Realme Pad

Realme is entering the touchscreen tablet market with its Pad. The smartphone brand is trying its hand at it with a model priced at less than $300 and intended for everyday use, in a neatly designed format.



Touchscreen tablets are on the rise. With the renewed popularity of these practical devices within families, on the move, and even, for the most advanced, in a professional setting, smartphone manufacturers are throwing themselves into the arena. For some, this is a first, as is the case with the Nokia T20. Realme, still young as a smartphone brand, is also offering its very first tablet with the Pad.

A price range within which we find devices such as the Huawei MatePad T 10s or the Nokia T20 mentioned above.



For its first tablet, Realme offers a simple but very effective device. The tablet weighs a decent 440 g and is thin: it measures 246.1 x 155.9 x 6.9 mm, compared to 7.8 mm for the Nokia T20, for example. Its aluminum finish, with flat, slightly chamfered edges, and the use of a material that is not very sensitive to fingerprints, are appreciable. The screen of the device occupies a little more than 80% of its surface, which limits the overall size of the device.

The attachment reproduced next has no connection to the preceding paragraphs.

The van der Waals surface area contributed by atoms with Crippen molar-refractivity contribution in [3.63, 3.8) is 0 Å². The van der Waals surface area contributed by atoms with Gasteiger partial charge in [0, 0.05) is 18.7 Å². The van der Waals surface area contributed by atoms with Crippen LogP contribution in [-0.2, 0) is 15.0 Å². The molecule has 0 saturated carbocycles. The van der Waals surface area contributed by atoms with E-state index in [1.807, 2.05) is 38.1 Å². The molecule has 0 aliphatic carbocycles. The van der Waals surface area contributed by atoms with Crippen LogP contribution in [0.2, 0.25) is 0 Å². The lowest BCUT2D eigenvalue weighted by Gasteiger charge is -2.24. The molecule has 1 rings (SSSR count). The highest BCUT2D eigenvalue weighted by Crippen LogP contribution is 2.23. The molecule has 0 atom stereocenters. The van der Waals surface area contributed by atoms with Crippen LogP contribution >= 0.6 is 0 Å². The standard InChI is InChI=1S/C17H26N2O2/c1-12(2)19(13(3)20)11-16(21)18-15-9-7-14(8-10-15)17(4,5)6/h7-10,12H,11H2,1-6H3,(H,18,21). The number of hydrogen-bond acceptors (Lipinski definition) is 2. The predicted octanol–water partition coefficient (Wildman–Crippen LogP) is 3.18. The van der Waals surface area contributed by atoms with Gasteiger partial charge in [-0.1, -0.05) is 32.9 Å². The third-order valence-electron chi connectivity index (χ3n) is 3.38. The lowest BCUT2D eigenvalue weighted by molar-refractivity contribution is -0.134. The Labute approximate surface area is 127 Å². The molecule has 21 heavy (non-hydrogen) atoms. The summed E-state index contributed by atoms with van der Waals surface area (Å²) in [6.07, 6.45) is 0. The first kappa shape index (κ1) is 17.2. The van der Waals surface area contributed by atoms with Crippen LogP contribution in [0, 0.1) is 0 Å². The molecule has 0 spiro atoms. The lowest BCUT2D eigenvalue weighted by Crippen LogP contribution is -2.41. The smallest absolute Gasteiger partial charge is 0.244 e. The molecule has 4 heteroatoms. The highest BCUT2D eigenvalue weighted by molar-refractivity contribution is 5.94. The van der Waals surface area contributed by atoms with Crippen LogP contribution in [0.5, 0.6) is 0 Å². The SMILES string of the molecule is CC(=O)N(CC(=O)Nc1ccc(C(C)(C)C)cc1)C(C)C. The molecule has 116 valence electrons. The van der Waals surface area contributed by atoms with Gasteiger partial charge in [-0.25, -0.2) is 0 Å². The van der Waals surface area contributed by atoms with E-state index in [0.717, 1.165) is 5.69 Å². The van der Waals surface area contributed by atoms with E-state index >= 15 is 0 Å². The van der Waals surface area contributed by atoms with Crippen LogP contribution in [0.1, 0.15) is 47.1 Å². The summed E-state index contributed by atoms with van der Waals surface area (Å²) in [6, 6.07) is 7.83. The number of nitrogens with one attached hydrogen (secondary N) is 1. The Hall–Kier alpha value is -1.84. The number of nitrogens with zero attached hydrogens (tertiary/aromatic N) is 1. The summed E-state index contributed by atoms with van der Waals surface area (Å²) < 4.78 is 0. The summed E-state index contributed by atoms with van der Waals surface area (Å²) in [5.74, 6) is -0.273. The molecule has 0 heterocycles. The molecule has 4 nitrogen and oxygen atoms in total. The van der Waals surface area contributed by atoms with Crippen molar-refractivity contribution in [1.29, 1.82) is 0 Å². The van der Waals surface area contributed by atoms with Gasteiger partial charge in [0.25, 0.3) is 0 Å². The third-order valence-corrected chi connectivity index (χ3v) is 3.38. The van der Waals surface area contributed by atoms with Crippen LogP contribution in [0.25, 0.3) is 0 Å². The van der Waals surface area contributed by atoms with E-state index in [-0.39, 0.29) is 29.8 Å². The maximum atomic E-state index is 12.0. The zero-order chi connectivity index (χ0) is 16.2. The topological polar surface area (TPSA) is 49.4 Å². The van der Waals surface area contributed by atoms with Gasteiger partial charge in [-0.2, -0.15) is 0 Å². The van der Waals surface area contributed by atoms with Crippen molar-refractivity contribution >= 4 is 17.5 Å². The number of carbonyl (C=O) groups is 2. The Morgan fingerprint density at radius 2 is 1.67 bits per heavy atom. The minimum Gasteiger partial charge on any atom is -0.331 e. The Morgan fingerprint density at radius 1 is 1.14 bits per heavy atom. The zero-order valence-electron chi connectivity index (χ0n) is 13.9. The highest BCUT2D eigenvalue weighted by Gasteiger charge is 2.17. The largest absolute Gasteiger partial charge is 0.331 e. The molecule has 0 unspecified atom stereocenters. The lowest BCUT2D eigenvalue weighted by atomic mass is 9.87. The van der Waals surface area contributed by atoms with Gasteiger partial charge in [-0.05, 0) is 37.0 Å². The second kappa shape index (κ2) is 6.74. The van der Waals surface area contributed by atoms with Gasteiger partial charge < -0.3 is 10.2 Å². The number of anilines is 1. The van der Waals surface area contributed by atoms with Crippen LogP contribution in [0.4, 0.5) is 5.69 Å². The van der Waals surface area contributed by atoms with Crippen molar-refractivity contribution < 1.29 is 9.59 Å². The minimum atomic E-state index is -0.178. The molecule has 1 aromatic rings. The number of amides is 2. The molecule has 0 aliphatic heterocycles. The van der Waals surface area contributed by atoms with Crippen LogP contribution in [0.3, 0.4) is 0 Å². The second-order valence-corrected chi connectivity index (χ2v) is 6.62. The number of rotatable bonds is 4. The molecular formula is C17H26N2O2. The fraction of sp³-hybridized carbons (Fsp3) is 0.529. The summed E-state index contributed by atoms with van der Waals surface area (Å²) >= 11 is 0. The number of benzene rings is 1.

In addition, this tablet, which starts with 32 GB of storage in its most modest version (3 GB of RAM), is equipped with a microSD card slot, which is welcome for storing multimedia content. There is little else to note. The device's power button is located on its left edge (in landscape mode), and the volume control is on its top edge. Realme does not offer a fingerprint reader to secure the tablet, which is not really expected on its price range. However, it is possible to opt for a facial recognition or for a more classic formula with a code or a pattern.

Realme's tablet has a jack, so it can be used discreetly with a wired headset. With the possible exception of a little distortion, its headphone output proved to be of very satisfactory quality, especially thanks to its power. In addition, there is a system of speakers located on both sides of the device, which adds a pleasant touch when watching movies. They are powerful, but be careful not to push the volume too much to keep a good listening quality.